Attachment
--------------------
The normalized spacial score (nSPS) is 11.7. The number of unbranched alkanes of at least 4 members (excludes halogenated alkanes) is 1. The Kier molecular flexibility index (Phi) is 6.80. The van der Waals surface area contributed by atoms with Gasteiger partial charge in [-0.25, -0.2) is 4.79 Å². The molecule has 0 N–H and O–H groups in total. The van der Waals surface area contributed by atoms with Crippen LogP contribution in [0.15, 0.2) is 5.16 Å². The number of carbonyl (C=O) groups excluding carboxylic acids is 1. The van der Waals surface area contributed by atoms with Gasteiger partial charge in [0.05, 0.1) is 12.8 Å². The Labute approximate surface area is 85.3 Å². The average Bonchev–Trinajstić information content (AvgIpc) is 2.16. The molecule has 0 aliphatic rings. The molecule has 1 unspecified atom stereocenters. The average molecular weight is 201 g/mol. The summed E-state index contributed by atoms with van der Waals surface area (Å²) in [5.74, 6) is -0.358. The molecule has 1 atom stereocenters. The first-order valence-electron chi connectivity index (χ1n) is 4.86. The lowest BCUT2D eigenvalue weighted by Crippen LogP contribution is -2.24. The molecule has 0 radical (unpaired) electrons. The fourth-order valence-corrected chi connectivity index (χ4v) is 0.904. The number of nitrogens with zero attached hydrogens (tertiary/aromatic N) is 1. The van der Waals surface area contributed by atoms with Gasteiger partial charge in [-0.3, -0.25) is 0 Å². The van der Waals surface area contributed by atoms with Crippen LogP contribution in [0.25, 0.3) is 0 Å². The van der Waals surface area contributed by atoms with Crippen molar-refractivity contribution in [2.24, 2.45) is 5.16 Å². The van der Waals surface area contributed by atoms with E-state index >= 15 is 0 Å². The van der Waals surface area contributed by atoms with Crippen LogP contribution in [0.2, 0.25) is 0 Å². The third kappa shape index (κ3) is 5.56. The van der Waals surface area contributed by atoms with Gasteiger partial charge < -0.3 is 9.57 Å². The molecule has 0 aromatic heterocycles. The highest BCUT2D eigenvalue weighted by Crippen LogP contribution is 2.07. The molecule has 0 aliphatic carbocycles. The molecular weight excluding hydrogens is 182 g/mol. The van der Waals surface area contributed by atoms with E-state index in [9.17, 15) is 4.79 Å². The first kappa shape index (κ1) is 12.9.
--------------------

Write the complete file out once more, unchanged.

The normalized spacial score (nSPS) is 11.7. The number of unbranched alkanes of at least 4 members (excludes halogenated alkanes) is 1. The Kier molecular flexibility index (Phi) is 6.80. The van der Waals surface area contributed by atoms with Gasteiger partial charge in [-0.25, -0.2) is 4.79 Å². The molecule has 0 N–H and O–H groups in total. The van der Waals surface area contributed by atoms with Crippen LogP contribution in [0.15, 0.2) is 5.16 Å². The number of carbonyl (C=O) groups excluding carboxylic acids is 1. The van der Waals surface area contributed by atoms with Gasteiger partial charge in [0.05, 0.1) is 12.8 Å². The Labute approximate surface area is 85.3 Å². The average Bonchev–Trinajstić information content (AvgIpc) is 2.16. The molecule has 0 aliphatic rings. The molecule has 1 unspecified atom stereocenters. The average molecular weight is 201 g/mol. The summed E-state index contributed by atoms with van der Waals surface area (Å²) in [5.74, 6) is -0.358. The molecule has 1 atom stereocenters. The first-order valence-electron chi connectivity index (χ1n) is 4.86. The lowest BCUT2D eigenvalue weighted by Crippen LogP contribution is -2.24. The molecule has 0 radical (unpaired) electrons. The fourth-order valence-corrected chi connectivity index (χ4v) is 0.904. The number of nitrogens with zero attached hydrogens (tertiary/aromatic N) is 1. The van der Waals surface area contributed by atoms with Gasteiger partial charge in [-0.3, -0.25) is 0 Å². The van der Waals surface area contributed by atoms with Crippen LogP contribution in [0.25, 0.3) is 0 Å². The van der Waals surface area contributed by atoms with Crippen molar-refractivity contribution in [2.24, 2.45) is 5.16 Å². The van der Waals surface area contributed by atoms with E-state index >= 15 is 0 Å². The van der Waals surface area contributed by atoms with Crippen LogP contribution in [0.2, 0.25) is 0 Å². The third kappa shape index (κ3) is 5.56. The van der Waals surface area contributed by atoms with Gasteiger partial charge < -0.3 is 9.57 Å². The molecule has 0 aromatic heterocycles. The highest BCUT2D eigenvalue weighted by Crippen LogP contribution is 2.07. The molecule has 0 aliphatic carbocycles. The molecular weight excluding hydrogens is 182 g/mol. The van der Waals surface area contributed by atoms with E-state index in [9.17, 15) is 4.79 Å². The first kappa shape index (κ1) is 12.9.